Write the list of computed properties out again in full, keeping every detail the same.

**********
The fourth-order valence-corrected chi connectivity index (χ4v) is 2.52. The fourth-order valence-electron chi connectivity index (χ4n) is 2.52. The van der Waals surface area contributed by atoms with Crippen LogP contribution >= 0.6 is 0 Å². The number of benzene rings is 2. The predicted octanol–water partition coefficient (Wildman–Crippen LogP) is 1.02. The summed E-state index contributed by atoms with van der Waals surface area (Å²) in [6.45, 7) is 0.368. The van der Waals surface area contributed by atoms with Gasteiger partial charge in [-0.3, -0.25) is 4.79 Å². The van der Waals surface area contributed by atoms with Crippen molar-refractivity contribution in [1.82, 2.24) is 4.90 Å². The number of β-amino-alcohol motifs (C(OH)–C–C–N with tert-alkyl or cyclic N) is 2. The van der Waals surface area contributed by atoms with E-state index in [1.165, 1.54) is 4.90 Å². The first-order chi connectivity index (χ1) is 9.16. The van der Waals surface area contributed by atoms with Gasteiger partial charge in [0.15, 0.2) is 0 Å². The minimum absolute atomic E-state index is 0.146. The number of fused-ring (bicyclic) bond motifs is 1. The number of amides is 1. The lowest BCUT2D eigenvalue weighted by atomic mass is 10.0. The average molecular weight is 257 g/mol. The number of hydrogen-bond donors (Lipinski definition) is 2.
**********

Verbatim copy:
The fourth-order valence-corrected chi connectivity index (χ4v) is 2.52. The fourth-order valence-electron chi connectivity index (χ4n) is 2.52. The van der Waals surface area contributed by atoms with Crippen LogP contribution >= 0.6 is 0 Å². The number of benzene rings is 2. The predicted octanol–water partition coefficient (Wildman–Crippen LogP) is 1.02. The summed E-state index contributed by atoms with van der Waals surface area (Å²) in [6.45, 7) is 0.368. The van der Waals surface area contributed by atoms with Gasteiger partial charge in [-0.3, -0.25) is 4.79 Å². The van der Waals surface area contributed by atoms with Crippen molar-refractivity contribution in [1.82, 2.24) is 4.90 Å². The number of β-amino-alcohol motifs (C(OH)–C–C–N with tert-alkyl or cyclic N) is 2. The van der Waals surface area contributed by atoms with E-state index in [1.165, 1.54) is 4.90 Å². The first-order chi connectivity index (χ1) is 9.16. The van der Waals surface area contributed by atoms with Gasteiger partial charge in [0.15, 0.2) is 0 Å². The minimum absolute atomic E-state index is 0.146. The number of fused-ring (bicyclic) bond motifs is 1. The number of amides is 1. The lowest BCUT2D eigenvalue weighted by atomic mass is 10.0. The average molecular weight is 257 g/mol. The number of hydrogen-bond donors (Lipinski definition) is 2.